REP. BOB GOODLATTE, R-VA.: There is absolutely no question that all across our two committees, members on both sides of the aisle acknowledged how appalled they were by the statements that he made.

And many acknowledge that making those statements using government offices and government equipment is highly inappropriate. And it clearly reflected upon the distinction between these two investigations were his bias shows through clear and clear.

But in any event, I agree with Trey. We want him before the committee. He has now indicated that he would come voluntarily, but he has not pinned himself down on when. So we are eminently going to issue a subpoena to him to appear next week.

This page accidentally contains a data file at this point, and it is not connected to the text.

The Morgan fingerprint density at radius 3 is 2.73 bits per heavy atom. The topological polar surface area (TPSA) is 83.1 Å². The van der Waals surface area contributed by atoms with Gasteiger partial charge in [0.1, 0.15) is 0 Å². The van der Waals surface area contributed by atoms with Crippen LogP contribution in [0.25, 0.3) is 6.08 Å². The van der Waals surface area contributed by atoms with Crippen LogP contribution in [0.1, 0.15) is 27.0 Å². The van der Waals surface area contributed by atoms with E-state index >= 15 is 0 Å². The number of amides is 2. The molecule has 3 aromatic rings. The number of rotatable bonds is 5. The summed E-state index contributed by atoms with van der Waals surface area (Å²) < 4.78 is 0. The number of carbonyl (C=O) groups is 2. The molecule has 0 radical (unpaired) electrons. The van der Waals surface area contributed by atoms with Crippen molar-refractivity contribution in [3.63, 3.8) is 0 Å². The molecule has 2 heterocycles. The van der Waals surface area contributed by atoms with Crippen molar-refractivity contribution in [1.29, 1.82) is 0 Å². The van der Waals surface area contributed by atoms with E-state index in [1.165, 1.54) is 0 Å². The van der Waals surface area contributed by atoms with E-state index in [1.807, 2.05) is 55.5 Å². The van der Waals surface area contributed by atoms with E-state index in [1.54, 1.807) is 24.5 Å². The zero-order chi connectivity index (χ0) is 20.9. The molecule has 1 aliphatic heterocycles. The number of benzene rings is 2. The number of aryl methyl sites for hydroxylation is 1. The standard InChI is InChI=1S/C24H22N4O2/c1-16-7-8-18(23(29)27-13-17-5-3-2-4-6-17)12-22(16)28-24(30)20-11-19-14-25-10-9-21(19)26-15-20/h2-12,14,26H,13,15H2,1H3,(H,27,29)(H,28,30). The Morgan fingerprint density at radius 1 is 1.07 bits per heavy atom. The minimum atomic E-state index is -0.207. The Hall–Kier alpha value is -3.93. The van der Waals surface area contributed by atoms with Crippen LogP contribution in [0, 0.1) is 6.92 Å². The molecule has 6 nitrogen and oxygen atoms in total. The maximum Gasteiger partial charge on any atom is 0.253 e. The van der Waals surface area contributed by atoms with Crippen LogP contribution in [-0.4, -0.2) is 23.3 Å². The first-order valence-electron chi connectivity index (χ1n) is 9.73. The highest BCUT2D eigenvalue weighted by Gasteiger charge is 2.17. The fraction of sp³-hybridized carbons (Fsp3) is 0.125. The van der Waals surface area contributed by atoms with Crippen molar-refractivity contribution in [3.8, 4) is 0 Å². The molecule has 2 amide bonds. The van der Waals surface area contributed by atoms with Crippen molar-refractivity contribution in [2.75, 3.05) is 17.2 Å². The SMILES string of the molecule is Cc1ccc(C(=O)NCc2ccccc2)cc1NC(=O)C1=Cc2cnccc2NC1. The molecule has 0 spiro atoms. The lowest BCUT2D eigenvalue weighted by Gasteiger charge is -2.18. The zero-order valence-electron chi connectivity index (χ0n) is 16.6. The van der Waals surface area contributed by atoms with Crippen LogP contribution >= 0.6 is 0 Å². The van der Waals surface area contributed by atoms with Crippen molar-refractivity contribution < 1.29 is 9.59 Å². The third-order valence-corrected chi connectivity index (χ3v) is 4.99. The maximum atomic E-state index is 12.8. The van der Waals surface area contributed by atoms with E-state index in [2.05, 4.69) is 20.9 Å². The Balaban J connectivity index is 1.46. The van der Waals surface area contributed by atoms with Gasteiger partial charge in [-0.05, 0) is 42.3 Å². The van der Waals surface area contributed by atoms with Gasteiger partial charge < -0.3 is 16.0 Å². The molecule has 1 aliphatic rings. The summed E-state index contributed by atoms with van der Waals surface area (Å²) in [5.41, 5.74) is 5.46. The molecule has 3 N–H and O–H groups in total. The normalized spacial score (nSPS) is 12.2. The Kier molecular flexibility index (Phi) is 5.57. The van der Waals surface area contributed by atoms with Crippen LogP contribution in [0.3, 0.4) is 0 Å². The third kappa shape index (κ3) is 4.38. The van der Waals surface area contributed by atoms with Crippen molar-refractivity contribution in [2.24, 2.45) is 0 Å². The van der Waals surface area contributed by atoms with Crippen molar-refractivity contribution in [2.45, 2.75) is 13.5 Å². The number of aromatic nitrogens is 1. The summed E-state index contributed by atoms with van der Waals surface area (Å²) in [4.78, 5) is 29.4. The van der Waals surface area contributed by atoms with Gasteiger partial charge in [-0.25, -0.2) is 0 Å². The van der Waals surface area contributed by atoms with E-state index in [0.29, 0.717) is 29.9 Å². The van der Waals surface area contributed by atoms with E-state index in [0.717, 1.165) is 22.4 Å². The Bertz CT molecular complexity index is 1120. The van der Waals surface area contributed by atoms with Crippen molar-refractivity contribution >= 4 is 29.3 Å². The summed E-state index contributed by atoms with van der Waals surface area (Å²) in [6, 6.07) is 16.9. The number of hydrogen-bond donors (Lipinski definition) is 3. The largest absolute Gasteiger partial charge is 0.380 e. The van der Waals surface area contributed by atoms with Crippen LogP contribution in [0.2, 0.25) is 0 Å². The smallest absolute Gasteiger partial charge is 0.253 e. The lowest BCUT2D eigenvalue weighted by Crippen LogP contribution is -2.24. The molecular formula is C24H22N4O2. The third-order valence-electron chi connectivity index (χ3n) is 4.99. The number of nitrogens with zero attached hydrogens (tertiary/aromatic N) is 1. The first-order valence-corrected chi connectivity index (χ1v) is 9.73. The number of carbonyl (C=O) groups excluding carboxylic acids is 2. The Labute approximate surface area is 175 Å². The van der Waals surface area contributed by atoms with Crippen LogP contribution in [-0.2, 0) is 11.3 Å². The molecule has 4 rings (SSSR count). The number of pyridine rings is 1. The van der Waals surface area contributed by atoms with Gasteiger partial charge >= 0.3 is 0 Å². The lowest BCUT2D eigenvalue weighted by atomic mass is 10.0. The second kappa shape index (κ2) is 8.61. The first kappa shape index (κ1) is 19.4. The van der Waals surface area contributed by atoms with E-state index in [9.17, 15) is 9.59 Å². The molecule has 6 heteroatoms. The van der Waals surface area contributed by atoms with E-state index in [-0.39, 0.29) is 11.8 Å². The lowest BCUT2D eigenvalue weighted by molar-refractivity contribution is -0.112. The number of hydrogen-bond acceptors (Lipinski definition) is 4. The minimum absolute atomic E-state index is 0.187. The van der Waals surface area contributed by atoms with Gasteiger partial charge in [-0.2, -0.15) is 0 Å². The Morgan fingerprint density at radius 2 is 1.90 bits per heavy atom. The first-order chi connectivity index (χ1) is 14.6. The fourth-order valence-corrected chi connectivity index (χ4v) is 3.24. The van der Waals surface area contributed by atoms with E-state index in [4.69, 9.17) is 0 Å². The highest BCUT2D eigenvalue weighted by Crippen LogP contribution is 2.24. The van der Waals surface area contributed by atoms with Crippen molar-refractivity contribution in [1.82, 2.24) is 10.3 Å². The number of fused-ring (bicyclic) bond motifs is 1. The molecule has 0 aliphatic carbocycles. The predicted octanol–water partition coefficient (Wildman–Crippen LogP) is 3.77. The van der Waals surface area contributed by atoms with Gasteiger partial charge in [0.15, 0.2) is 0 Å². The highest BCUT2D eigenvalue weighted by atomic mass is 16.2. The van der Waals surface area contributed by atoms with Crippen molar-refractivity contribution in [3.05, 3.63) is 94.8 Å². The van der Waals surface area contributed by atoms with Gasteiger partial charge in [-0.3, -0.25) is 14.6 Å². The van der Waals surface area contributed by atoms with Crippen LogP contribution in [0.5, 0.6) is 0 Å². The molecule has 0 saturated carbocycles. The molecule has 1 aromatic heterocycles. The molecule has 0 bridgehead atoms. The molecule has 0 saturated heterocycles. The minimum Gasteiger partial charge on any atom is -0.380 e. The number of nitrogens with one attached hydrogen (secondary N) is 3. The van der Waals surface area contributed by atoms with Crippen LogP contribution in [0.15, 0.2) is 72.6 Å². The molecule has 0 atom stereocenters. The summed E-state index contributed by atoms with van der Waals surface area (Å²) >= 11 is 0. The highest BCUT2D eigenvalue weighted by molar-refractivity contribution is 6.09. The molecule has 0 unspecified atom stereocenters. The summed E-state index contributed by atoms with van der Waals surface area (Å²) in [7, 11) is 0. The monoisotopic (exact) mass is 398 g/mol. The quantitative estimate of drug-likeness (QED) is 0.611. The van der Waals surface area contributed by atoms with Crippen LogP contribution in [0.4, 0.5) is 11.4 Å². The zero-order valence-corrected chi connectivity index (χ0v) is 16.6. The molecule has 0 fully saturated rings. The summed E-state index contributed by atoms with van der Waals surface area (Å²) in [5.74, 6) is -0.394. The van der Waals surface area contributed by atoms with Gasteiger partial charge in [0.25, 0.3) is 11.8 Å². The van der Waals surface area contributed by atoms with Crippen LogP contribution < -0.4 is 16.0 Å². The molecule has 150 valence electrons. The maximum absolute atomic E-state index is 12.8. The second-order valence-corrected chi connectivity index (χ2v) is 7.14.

SMITH: OK. So the subpoena has been prepared but has not been issued yet?

GOODLATTE: It is ready to go.

SMITH: On the way. OK. So we should we expect to see Peter Strzok testify publicly next week?

GOODLATTE: We are still open to working with him but he needs to understand that he has to do it on his timetable not on his. So if he's going to appear voluntary his lawyer better contact us right away because the subpoena is coming.

SMITH: Well, I think you will hear that message loud and clear. Chairman Gowdy, you talked a lot about the timeline of this text messages today. And then, the big news that the I.G. is now confirming that they are looking into whether or not this FBI agent in his bias whether it impacted the launch of the Russian investigation, that is the question. Did it?